You can see this stair in the floorplan below in the lower right hand corner.
The stair is lit by a laylight and skylight above.
The hallway is beautifully preserved and features formal panelmould and painted overdoors. Rather than a long hallway it is broken into smaller spaces to nice affect.
Looking back to the stairway. I don't have many photos of the bedrooms as they're currently offices -but trust me when I say they are all lovely featuring paneling and stone fireplaces.
This central space used to house Mrs Laughlin's clothing and now serves as an office to this very lucky young lady! All of the built-ins are original but obviously not the recessed lights - the one concession made to the rooms use as an office.  Yes I HATE recessed lights.
The house remained in the family until 1960 when it was sold into institutional use. As you can see every owner has lovingly maintained this stunning structure.
The house is open to the public on Saturdays between 10 am and 2pm unless there is a scheduled event - make sure you visit this masterpiece here in DC!

Thursday, September 24, 2015

Carrier and Company, Positively Chic Interiors

It seems shelves are inundated lately with Interior Designer monographs (the new calling card of many) and occasionally you'll come across one which is actually inspiring.  Or at least that's how I felt when I was sent a copy of 'Carrier and Company, Positively Chic Interiors'.
The work of husband and wife duo Jesse Carrier and Mara Miller is inspirational because it is NOT a calling card of monotonous work like we see from so many decorators, but rather appears to reflect the tastes of the homeowner. No 2 projects look alike. Don't believe me? Check out their awesome website HERE.
Jesse and Mara are setting the backdrop for their clients, spaces to grow into. The factor tying together all of their work are clean lines and good taste. Good taste may be a dirty word to some decorators and 'tastemakers' but is something that is actually valuable to clients; that's what they hire us for afterall: our taste! That's basically what we're selling these days with the growth of online shopping and big box stores offering a range of services. Competition is fierce!
I love that the book features tons of different baths and kitchens covering many styles.  This versatility is much like most magazines, perhaps why so many in the industry have turned to them to work on their own homes such as Anna Wintour who wrote the forward to the monograph and Jay Fielden.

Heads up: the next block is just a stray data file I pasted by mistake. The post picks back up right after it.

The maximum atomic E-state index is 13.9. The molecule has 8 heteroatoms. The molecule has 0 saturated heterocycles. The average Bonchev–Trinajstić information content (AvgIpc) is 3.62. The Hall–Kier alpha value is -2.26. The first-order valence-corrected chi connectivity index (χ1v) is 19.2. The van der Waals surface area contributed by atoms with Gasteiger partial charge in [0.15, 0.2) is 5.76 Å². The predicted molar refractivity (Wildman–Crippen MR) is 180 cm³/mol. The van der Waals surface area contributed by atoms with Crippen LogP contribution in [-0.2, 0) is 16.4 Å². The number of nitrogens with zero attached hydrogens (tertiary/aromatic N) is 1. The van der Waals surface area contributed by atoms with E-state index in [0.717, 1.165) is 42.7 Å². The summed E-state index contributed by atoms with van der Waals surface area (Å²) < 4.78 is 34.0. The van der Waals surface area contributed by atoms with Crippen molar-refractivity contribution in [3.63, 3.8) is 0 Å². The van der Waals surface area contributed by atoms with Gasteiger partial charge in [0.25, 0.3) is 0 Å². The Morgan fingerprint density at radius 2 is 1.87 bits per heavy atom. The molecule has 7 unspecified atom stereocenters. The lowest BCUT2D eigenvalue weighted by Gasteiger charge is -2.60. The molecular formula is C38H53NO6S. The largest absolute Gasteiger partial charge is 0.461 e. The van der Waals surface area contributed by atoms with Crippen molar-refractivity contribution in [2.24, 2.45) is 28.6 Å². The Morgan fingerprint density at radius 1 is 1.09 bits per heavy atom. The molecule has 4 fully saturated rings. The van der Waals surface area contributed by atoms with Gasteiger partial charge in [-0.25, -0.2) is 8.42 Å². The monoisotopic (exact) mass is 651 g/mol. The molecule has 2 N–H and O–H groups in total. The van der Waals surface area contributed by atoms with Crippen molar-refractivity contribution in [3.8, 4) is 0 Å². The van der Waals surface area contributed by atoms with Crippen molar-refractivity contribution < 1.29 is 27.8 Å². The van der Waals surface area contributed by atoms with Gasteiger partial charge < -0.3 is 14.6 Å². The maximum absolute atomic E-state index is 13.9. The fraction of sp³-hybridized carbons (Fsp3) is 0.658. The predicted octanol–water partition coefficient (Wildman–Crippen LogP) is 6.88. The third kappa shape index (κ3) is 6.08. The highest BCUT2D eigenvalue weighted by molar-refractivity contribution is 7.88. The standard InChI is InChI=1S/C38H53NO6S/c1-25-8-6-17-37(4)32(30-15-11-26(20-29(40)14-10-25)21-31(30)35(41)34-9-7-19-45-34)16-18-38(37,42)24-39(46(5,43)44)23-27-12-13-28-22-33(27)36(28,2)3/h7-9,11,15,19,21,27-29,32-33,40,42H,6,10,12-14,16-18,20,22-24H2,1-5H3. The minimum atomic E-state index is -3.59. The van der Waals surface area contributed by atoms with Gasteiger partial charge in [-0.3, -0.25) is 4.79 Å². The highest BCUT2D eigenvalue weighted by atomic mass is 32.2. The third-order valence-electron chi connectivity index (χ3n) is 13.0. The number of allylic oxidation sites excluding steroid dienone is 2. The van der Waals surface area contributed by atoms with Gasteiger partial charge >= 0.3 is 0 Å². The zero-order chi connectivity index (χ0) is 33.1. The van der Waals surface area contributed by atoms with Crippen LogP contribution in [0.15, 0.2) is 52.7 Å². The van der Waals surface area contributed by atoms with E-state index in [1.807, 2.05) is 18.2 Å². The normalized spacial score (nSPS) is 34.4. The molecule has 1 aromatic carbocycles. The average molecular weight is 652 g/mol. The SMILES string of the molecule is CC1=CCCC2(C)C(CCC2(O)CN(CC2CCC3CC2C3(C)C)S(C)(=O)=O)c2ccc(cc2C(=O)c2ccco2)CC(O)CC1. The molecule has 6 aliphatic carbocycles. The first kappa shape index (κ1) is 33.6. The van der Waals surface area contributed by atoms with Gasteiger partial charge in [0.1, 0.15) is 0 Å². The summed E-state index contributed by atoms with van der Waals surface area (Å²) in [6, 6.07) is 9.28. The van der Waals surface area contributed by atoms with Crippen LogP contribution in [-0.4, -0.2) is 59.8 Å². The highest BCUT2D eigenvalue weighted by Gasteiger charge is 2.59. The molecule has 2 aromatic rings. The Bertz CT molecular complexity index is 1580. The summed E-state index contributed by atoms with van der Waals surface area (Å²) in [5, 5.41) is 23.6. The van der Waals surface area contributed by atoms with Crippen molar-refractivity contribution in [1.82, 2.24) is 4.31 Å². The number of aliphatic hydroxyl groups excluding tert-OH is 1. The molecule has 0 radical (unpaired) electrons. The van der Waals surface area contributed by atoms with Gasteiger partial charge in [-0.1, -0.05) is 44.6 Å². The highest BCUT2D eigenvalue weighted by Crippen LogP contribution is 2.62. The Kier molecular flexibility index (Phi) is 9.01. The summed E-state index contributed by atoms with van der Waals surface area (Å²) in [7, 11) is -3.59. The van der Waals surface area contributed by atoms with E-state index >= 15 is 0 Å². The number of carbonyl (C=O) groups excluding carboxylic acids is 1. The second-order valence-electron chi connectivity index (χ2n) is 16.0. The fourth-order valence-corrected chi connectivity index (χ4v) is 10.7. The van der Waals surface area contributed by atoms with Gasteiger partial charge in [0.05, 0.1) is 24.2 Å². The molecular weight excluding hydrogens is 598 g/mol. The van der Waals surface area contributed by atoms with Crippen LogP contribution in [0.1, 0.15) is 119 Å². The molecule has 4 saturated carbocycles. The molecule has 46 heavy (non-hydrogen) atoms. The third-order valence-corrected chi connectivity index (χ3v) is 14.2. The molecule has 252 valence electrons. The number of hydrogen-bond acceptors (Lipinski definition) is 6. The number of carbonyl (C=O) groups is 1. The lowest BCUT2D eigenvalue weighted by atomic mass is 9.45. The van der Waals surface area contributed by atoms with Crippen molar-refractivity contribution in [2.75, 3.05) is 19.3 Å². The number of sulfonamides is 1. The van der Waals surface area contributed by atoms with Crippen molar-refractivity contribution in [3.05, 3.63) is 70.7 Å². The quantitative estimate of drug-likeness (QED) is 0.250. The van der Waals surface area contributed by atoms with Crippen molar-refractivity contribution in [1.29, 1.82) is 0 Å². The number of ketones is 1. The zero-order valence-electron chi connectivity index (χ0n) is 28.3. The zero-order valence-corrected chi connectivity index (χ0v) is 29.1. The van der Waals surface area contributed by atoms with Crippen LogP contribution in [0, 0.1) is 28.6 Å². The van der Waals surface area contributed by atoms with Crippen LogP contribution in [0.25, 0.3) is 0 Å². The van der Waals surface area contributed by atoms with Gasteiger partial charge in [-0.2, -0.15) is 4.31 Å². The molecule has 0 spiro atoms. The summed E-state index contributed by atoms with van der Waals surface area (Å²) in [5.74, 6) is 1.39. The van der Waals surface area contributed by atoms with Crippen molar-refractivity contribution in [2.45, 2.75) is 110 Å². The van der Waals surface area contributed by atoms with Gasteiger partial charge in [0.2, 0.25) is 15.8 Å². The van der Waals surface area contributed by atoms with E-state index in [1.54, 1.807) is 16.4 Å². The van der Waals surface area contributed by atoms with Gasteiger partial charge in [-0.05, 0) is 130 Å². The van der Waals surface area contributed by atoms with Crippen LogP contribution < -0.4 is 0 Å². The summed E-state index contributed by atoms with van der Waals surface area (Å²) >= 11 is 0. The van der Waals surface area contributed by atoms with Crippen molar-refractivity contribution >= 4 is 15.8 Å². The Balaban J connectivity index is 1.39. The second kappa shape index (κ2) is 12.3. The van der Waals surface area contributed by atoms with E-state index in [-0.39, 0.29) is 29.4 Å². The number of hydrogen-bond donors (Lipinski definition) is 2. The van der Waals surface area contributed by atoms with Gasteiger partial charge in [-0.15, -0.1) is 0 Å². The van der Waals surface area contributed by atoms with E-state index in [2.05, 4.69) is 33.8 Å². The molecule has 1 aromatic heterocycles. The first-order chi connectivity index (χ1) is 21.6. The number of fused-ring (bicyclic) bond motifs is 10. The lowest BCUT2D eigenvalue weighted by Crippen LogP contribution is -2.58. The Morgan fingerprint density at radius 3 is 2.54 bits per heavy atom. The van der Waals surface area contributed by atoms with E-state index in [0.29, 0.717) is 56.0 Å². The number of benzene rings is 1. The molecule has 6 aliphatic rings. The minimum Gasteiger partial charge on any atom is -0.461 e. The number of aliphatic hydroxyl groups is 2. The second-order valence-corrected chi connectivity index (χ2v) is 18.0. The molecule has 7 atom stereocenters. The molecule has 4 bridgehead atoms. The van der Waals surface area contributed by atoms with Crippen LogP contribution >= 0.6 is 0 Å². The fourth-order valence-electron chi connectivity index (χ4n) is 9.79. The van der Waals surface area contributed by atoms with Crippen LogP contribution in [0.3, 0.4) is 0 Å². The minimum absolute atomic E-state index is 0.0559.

Frequently published I think you'll find a lot of new work to ogle in this book -seen with fresh eyes.
The work is tailored to the client, to the location, and is thoughtfully appropriate. These aren't statement interiors but rather spaces to be lived in. As Anna Wintour writes in the forward "Each and every interior here embodies a real sense of personal charm; these are homes whose high style comes from a very human-scaled sense of warmth and joy".
From spare and modern to richly traditional there is a project here for everyone.
Pardon the photograph above scanned from the book but it so exemplifies my own taste that I had to include here.  Be sure to get your own copy of one of this seasons best design books; Carrier and Company Positively Chic Interiors from the Vendome Press!
Many thanks to the Vendome Press for my copy of this book -views expressed are my own.

Monday, September 14, 2015

Details of St. Paul's Cathedral

Everyone knows of St Paul's Cathedral in London even if they have not visited (like me). The huge domed structure was designed by one of England's great architects, Sir Christopher Wren,  in 1708 and still stands as the seat of the Bishop of London.
The immense Baroque Cathedral stands tall at 365 feet over the city, seen in this image above from Wikipedia. Until 1965 it was the tallest building in all of London!
Of course everyone associates the Cathedral with the 1964 movie (my favorite!) Mary Poppins.  It was a major tourist destination to Jane and Michael Banks and remains a hot spot in the city to this day.
Oscar winning actress Jane Darwell at 84 years of age depicted the lovable Bird Woman who sold food for pigeons from the steps of St Paul's.

Did you cry? I always do -love that song. Anyway -back on track here - we're here to discuss the details of St. Paul's. The writers may have been influenced to write the song based on said details!
Among the many sculptures decorating the facade are many depicting birds, food, and even mother birds feeding their young (seen above).
The details can get lost in such an impressive structure -above is the front entrance.
Even the rear or Apse of the Cathedral features elaborate ornament.
Birds and cherubs, birds and cherubs -the next Disney song?
Notice the birds above under the cornucopia of produce.
No birds here but plenty of winged cherubs.
Read more about "Feed the Birds" and the connection to St Pauls on their own website HERE.
Thanks as always to my Australian Pen-pal Neil for the gorgeous snapshots!